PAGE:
3.467

0.50

1.65

1.61

1.65

1.66

1.60

1.634

2.670

0.40

1.50

1.51

1.48

1.49

1.49

1.494

2.232

The results of the six measurements are showed in Table 1. Column 1 shows the distances of the roller travelling and the unite is metre. Columns 2 to 6 show the time of the roller used in different distance in seconds. Column 7 shows the average time of each distance in seconds. Column 8 shows the average time squared, the unit is second squared.

Discussion

According to in the theory, it is easy to know that. However, the time of the same distance were different, therefore, the values of the acceleration calculating by different data may be different with each other. Some of them may larger than then real value and some of them may smaller than the real value. Hence, calculate the average value of the acceleration each distance and then use the values to calculate the average acceleration which may be more near the value of the acceleration. The acceleration of each distance can be calculated from, the average acceleration

Table 2 shows the value of acceleration of each distance and the average acceleration value.

D(m)

a(ms-2)

(ms-2)

0.80

0.3336

0.75

0.3257

0.70

0.3397

0.3463

0.60

0.3461

0.50

0.3745

0.40

0.3584

There are some reasons for creating errors. The distances were measured by human, but eyes can not read the graduation accurately, therefore, there were some errors in the distances. The roller may not rolled in a straight line if it's sides were not parallel with the edge of the plank then the traction that the roller got was changed, the acceleration was changed. It is also difficult to know whether the side of the roller is parallel with the side of the plank and whether the plank has a line in it parallel both the edge of the plank and the horizontal. The most serious errors is from the measurement of the time. It is almost impossible for human to release the roller and start measure the time by using the stopwatch at the same time. It is also impossible for human to stop the watch when the roller collide the dam board. Add the errors on the degree reading, it will make a great error.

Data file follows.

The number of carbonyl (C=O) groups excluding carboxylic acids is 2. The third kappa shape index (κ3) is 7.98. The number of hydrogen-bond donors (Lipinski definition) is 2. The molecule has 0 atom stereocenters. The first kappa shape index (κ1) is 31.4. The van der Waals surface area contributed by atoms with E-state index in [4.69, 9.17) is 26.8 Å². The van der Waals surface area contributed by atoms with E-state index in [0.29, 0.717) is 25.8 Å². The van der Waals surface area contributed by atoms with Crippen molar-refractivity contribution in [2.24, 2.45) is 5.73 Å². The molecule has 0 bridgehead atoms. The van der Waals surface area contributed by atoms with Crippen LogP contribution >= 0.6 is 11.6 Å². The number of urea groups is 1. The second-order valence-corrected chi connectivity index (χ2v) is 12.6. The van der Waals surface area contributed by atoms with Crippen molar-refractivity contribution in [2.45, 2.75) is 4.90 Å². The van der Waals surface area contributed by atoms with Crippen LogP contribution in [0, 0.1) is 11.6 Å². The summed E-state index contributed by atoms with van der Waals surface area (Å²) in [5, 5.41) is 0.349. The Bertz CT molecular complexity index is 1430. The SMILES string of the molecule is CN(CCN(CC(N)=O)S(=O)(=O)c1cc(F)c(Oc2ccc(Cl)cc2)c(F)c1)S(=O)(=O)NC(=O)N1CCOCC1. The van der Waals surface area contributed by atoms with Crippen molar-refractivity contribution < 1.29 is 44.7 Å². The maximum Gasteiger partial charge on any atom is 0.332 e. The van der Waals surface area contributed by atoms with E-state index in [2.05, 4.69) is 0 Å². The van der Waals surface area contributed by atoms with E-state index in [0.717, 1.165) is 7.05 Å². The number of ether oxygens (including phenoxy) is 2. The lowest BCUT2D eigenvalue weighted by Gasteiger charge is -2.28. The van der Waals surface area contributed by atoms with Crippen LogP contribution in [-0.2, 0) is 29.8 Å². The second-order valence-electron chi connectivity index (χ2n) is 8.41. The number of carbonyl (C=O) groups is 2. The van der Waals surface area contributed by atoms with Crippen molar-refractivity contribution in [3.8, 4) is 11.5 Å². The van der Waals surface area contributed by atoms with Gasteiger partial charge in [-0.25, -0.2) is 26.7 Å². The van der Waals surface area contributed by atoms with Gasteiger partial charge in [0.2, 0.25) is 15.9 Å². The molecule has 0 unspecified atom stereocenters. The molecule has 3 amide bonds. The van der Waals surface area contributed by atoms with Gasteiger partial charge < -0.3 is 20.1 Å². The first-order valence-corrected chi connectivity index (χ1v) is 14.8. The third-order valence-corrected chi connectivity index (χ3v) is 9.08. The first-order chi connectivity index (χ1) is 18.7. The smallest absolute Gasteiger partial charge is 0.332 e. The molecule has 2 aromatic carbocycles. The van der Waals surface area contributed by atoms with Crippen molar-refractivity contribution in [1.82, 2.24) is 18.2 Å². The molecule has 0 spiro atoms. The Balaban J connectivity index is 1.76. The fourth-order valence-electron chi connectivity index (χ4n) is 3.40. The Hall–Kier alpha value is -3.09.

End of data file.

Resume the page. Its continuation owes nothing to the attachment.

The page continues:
After knowing the reasons about the production of errors, it is necessary to find out how to reduce them. For the errors of the time, it can be more accurate if measure a large mount of data and calculate their average value., The errors of the length can reduce by different people measuring the length, and finding out the average length they got. To reduce the errors from the experimental facility, a globule and a notch can be used to instead of the plank and roller. The instrument is shown in Figure 3.

Conclusion

The acceleration of the roller has been got in the experiment by using a roller and a slope which set up by a plank. The value can be improved by measuring large amount of data and calculating the average value and using a globule and notch to replace the plank and roller. Measuring the data with the electric equipment may improve accuracy.

REFERENCE

Ducan, T (2000). Advanced Physics (5th Edition). London: John. Marray Publishers